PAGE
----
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Our Environment Gives Our DNA Instructions, Changing Who We Are

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Our Environment Gives Our DNA Instructions, Changing Who We Are
Sometimes our "nurture" can physically change our "nature."
SHOW TRANSCRIPT

"Epigenetics." Not exactly a household term, but it's at the crux of your whole being. 

First, some basics. A refresher on genetics. Starting with the microscopic working units in your body: the cells. You have trillions of them. Skin cells, brain cells, liver cells. 

Cells get their marching orders from DNA by way of the 20,000 genes in your body. Genes are programmed with specific sequences of DNA that provide instructions to the cells. Nails, you  grow. Pancreas, produce insulin.

Most of those functions, along with your physical traits — your hair color, how tall you — are hardwired into your DNA. But that's not the whole story. 

That's where epigenetics come in.These are the instructions to your genes that do not come from DNA, they're not hardwired but literally turn genes on and off. Epigenetics result from life's circumstances, from your experiences, from your environment.

Here's an example: Identical twins have the same DNA, same genetic code, but if they are separated early in life—and one lives healthy and the other is a sloth—they look a lot different by middle age.

But here's the thing: Experts say they don't only look different, they are different. The genetic code pre-wired at birth has remained unchanged, but their lifestyles turned some genes on and others off.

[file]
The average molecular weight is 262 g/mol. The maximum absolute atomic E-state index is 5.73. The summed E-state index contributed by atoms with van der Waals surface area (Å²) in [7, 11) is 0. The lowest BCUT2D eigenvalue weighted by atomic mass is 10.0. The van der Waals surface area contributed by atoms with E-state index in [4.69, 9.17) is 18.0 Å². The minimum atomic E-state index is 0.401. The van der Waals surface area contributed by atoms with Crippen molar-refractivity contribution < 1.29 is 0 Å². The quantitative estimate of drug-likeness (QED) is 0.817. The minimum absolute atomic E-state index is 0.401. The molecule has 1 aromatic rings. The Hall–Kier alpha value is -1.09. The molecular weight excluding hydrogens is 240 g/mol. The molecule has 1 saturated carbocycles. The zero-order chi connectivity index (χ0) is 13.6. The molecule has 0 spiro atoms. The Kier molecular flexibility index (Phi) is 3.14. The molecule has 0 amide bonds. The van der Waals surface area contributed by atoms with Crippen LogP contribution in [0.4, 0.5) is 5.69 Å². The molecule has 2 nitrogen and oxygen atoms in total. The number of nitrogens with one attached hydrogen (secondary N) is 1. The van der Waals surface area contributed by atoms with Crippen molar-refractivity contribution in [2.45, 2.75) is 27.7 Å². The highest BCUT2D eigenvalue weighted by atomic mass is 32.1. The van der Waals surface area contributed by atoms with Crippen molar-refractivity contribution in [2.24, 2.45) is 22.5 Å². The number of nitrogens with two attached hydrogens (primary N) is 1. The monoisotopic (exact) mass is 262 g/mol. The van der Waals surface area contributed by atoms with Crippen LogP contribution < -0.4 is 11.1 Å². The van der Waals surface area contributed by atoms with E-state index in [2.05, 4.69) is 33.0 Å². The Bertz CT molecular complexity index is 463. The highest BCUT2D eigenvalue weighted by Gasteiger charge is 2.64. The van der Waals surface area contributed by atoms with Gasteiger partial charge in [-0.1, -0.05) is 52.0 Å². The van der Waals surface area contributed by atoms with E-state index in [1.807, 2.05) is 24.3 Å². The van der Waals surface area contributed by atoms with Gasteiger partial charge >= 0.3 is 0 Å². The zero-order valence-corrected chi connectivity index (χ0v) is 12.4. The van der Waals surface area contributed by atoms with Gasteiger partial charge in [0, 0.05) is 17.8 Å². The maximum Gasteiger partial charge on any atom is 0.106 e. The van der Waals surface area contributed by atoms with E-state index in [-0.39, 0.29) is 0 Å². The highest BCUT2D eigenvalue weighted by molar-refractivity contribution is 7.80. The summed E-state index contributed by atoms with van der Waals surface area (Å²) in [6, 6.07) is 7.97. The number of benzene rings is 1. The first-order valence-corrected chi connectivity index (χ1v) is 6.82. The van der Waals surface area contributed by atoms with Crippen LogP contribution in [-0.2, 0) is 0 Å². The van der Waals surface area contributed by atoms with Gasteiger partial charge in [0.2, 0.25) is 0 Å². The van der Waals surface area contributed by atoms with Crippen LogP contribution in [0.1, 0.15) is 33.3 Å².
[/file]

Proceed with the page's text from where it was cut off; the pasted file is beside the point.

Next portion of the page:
The less healthy twin might have gray hair by age 50, and the other twin does not. And tumor-suppressor genes might have been turned off in the less healthy twin making him more likely to develop cancer. 

Scientists say that genes that have been flipped on or off by environmental factors and life experiences — diet, stress, the list is endless — can also be inherited. 

Child abuse is an example. It's known that abused children run a higher risk of suffering from all sorts of illnesses as adults (depression or even cancer). But research shows that the effects may last much longer — impacting victim's children or grandchildren, even if they don't experience abuse themselves.

What does all of this mean? It means that your particular environment, including decisions you make, can not only make a difference for you but those who come after you. That's a big responsibility.